Agencies

[Federal Register Volume 72, Number 239 (Thursday, December 13, 2007)]
[Rules and Regulations]
[Pages 70808-70810]
From the Federal Register Online via the Government Printing Office [www.gpo.gov]
[FR Doc No: E7-24124]


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DEPARTMENT OF TRANSPORTATION

Pipeline and Hazardous Materials Safety Administration

49 CFR Part 192

[Docket ID PHMSA-2003-15852]
RIN 2137-AE17


Pipeline Safety: Applicability of Public Awareness Regulations to 
Certain Gas Distribution Operators

AGENCY: Pipeline and Hazardous Materials Safety Administration (PHMSA), 
Department of Transportation (DOT).

ACTION: Final rule.

-----------------------------------------------------------------------

SUMMARY: This final rule relaxes regulatory requirements governing 
public awareness programs conducted by operators of master meter 
systems and certain operators of petroleum gas systems. These operators 
typically manage property and incidentally provide gas service to 
customers located on the property. The change provides a less 
burdensome means for these operators to satisfy public awareness needs.

DATES: This final rule takes effect January 14, 2008.

FOR FURTHER INFORMATION CONTACT: For information about this rulemaking 
contact Barbara Betsock by phone at (202) 366-4361, or by e-mail at

[[Page 70809]]

barbara.betsock@dot.gov. For information about public awareness 
programs, contact Blaine Keener by phone at (202) 366-0970 or e-mail at 
blaine.keener@dot.gov.

SUPPLEMENTARY INFORMATION: 

Background

    PHMSA reopened this rulemaking in response to a petition for 
reconsideration filed by the American Public Gas Association (APGA). 
The APGA proposed that we exempt operators of master meter systems from 
the agency's new public awareness regulations (70 FR 28833; May 19, 
2005), which require all pipeline operators to develop written public 
awareness programs following American Petroleum Institute Recommended 
Practice 1162 (API RP 1162). The specific regulations in issue 
(codified at 49 CFR 192.616) require all pipeline operators to provide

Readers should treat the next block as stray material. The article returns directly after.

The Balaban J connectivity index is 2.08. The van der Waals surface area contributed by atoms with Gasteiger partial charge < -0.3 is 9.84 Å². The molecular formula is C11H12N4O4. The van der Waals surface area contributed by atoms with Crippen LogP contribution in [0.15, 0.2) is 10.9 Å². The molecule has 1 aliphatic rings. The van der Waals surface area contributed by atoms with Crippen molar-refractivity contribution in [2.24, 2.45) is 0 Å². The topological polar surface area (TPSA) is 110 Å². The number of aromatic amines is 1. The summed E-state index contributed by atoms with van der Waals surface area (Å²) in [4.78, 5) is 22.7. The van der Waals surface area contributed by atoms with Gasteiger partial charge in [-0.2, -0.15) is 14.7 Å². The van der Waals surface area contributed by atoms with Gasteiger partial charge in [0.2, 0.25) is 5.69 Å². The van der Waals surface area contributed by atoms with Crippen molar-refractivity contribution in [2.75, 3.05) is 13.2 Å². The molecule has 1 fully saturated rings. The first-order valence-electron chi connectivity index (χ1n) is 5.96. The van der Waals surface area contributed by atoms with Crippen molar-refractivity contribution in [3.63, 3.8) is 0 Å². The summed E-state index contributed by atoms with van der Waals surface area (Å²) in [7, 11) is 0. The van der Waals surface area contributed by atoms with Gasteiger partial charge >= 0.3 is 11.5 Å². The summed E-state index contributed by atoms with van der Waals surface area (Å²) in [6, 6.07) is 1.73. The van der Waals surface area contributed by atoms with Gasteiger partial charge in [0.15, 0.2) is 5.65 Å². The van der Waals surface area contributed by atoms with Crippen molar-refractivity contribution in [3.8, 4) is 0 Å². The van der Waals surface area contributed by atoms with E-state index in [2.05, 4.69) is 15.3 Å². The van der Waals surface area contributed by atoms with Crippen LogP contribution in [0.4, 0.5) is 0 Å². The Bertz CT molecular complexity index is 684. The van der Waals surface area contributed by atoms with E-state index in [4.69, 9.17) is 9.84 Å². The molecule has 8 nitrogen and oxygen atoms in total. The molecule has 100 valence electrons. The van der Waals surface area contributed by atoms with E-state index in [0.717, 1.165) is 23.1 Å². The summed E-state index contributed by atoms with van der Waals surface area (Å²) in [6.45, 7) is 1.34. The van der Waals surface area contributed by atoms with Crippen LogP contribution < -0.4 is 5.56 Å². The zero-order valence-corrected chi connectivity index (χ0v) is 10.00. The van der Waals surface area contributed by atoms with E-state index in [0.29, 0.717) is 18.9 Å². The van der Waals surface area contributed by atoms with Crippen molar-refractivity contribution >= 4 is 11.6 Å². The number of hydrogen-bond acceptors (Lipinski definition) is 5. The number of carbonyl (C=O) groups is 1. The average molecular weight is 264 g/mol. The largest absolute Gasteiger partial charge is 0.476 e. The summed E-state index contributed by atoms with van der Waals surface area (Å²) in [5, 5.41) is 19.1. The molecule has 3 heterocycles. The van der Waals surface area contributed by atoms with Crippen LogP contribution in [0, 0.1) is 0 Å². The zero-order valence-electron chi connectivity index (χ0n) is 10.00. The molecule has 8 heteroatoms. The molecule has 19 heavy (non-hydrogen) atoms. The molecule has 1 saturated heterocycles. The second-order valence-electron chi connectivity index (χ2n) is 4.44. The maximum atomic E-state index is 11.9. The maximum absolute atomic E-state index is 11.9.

pipeline safety awareness materials to the affected public, emergency 
officials, local public officials, and excavators. The APGA petition 
asked that PHMSA amend these requirements on the ground that messages 
from operators of master meter systems to the public and emergency 
officials could differ from messages being sent by large gas 
distribution operators and cause confusion among these pipeline safety 
stakeholders. As an alternative, the APGA proposed that operators of 
master meter systems be required to pass along to their customers the 
awareness materials provided by the gas distribution operator serving 
the master meter.
    PHMSA has decided to relax the public awareness requirements for 
operators of master meter systems, but we are not adopting the specific 
amendment proposed by the APGA. Customers on the master meter system 
may already receive pipeline safety information directly from pipeline 
operators near their residence. However, only the operator of the 
master meter system can provide the critical information needed by 
these customers to report a potential gas emergency on the master meter 
system.
    During the review of the APGA petition, PHMSA determined that 
operators of petroleum gas distribution systems whose primary business 
is not transportation should be treated the same as operators of a 
master meter distribution system with respect to public awareness 
requirements. Both of these operator types typically operate gas 
distribution systems within a well-defined area as a secondary 
business. The potential confusion among stakeholders which the APGA 
predicts for messages sent by operators of master meter systems applies 
to the messages sent by operators of small petroleum gas distribution 
systems. In a written response to the APGA and through public workshops 
and an advisory bulletin (71 FR 34998; June 16, 2006), PHMSA indicated